KUMKI FILM REVIEW




KUMKI (2012)



Director: Prabhu Solomon
Casts: Vikram Prabhu, Laksmi Menon, Thambi Ramaiah
Music: D. Imman
Language: Tamil
Genre: Romantic Thriller




After achieving a humongous success with the emotionally spellbinding Myna, Prabhu Solomon strikes back with a huge idea. With Vikram Prabhu (the grandson of legendary actor, Sivaji Ganesan) on board together with his National award gem, Thambi Ramaiah, Prabhu Solomon has invited all the eyes on his film. D.Imman’s soundtrack proving to be phenomenal hit, Kumki has raised its expectation bar to its highest. So will Kumki be able to repeat the success of its predecessor? 



Synopsis
Kumki is a term used to describe specially trained elephants that safeguard the crops and chase away stray, violent elephants that lurk around the village, back to their forest. When Aadhi Kaadu village is terrorized by such rogue elephant, they request for a Kumki elephant to safeguard their village. However, when the respective Kumki trainer gets held up, Boman a carefree mahout agrees to help his friend by disguising his elephant, Maanickam and brings it to the village to cover for two days. However, when he sees Alli, the daughter of the Aadhi Kaadu’s leader, he falls in love instantly and decides to extend his stay. But little did Boman know about the danger he have invited.      

Story Screenplay
Prabhu Solomon is an expert when it comes to portraying a love story in the backdrop of a village. He makes no mistake in bringing out the feel good factor be it with the dialogues or the cinematography.  He constantly explores about the self-centred society much like in Myna, Lee and Kokki. His sharp dialogues such as ‘Madham pudichathu unnaku illeda Maanikam, ennakuthan’ emotionally define what he wants to bring across to the audience.

However, he also injects a unique friendship between a mahout and his elephant. The way he have handled the elephant is magnificent and it feels as if the elephant have been directed like a human. The friendship is captured very poetically; especially the casual scenes involving them such as Boman’s pull ups on the tusk looks fresh. These set ups eventually gives the right impact at the climax.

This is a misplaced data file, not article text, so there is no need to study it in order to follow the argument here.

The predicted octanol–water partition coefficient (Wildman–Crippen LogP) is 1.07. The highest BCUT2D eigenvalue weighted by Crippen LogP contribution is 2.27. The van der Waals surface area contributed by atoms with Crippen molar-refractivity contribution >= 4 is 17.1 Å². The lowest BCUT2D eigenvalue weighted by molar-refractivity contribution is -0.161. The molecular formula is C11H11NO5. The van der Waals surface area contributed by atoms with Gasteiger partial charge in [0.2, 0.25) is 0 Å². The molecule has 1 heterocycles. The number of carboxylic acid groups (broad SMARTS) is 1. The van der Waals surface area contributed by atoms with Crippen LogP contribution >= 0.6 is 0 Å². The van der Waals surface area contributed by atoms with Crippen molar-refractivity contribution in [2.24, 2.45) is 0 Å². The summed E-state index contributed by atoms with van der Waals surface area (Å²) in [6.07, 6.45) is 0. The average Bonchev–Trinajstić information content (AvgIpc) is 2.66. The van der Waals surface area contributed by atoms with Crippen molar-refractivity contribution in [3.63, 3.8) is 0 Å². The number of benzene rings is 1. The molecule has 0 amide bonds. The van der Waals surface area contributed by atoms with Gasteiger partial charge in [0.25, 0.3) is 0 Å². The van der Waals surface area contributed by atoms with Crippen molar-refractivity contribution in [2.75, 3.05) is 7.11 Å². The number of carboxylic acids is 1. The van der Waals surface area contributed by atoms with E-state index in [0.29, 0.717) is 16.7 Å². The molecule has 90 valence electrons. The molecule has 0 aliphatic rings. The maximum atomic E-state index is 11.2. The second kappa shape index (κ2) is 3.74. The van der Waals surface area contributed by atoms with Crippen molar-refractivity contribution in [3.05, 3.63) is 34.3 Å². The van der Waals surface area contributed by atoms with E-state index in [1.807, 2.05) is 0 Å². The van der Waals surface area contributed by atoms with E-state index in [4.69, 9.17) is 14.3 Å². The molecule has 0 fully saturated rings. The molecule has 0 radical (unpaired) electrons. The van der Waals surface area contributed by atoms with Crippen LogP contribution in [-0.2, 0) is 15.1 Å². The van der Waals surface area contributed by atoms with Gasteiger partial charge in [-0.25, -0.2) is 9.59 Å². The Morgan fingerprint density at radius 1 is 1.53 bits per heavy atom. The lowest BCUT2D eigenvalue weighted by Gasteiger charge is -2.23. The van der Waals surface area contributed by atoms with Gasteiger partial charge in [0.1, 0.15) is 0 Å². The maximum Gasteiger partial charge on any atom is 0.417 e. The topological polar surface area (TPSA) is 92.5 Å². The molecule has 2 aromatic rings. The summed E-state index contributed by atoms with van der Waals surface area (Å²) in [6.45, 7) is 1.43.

He also captures the nativity of the village custom perfectly with apt costumes and excellent choices of set designs.  His taste of location is visually remarkable, transporting the audience into a new world.

On the downside, it is very hard for anyone not to compare Myna and Kumki at some point of time when watching and if that happens, it gives way to some disappointment. Firstly, Kumki lacks the edginess it deserves, especially as a romantic thriller; it does not get gripping until the pre-interval scene.

Minus the draggy plot, Kumki has lots to offer substantially.   

Casting & Performance
 Vikram Prabhu does not shows any sign of a newcomer, carrying his tortuous character in a compelling manner. His physique and dialogue delivery are apt as a villager. With right choices of movies, this chap is sure to crave his name in the top lists of upcoming actors. Lakshmi Menon brings the softness needed which is the opposite to the wild side of Bomman. With her expressive eyes, she conveys her emotions effectively. Thambi Ramaiah continues from where he left at Myna with his amusing one liners and excellent comic timing. Even though his comments on the dangers of the forests become repetitive after a while, his exceptional chemistry with Prabhu Solomon is appreciable.

Ashwin Raja who gave a decent entry through Boss Engira Baskaran, compliments Thambi Ramaiah instantly with his puzzled persona. After a while we tend to enjoy their duo much like ‘Goundamani and Senthil’.

Kumki also has a huge line up of debutants who have uplifted the film’s emotional value with subtle yet gripping performances.

Once again, Prabhu Solomon proves his strength in gripping the performance department.

Technicality
Kumki is no doubt a visual extravaganza with the deep forests area being captured so soothingly by the cinematographer Sukumar. His soft lens makes the film not only visually poetic but also emotionally connecting. The interesting angles he shoots the vicious Komban, will surely infringe a deep fear into the audiences.

Kumki can be safely described as a musical with D.Imman’s music moving most part of the story. The wild trumpet sounds elevates the existing giganticness of the elephants. The BGM gels well with the film giving a natural sound for the entire film. Even though, the film’s flow does get hindered by too many songs, Imman’s graceful tunes make us forgive the tiring placements.

Art designer Vairabalan needs a special mention for bringing the nativity so beautifully on the screen. Anyone who sees Kumki, will yearn to stay in the village houses.

In overall, the technical department have given a tremendous boost to Kumki with their passionate work.


Bottomline
With dream like visuals, spellbinding music and top notch performances, Myna fame Prabhu Solomon have yet again touched the emotional core of the audiences in this next fare.

Kumki is definitely a daring attempt which is no doubt another feather in the director's hat.

Verdict: Visually enchanting, emotionally connecting.

Rating:  4/5

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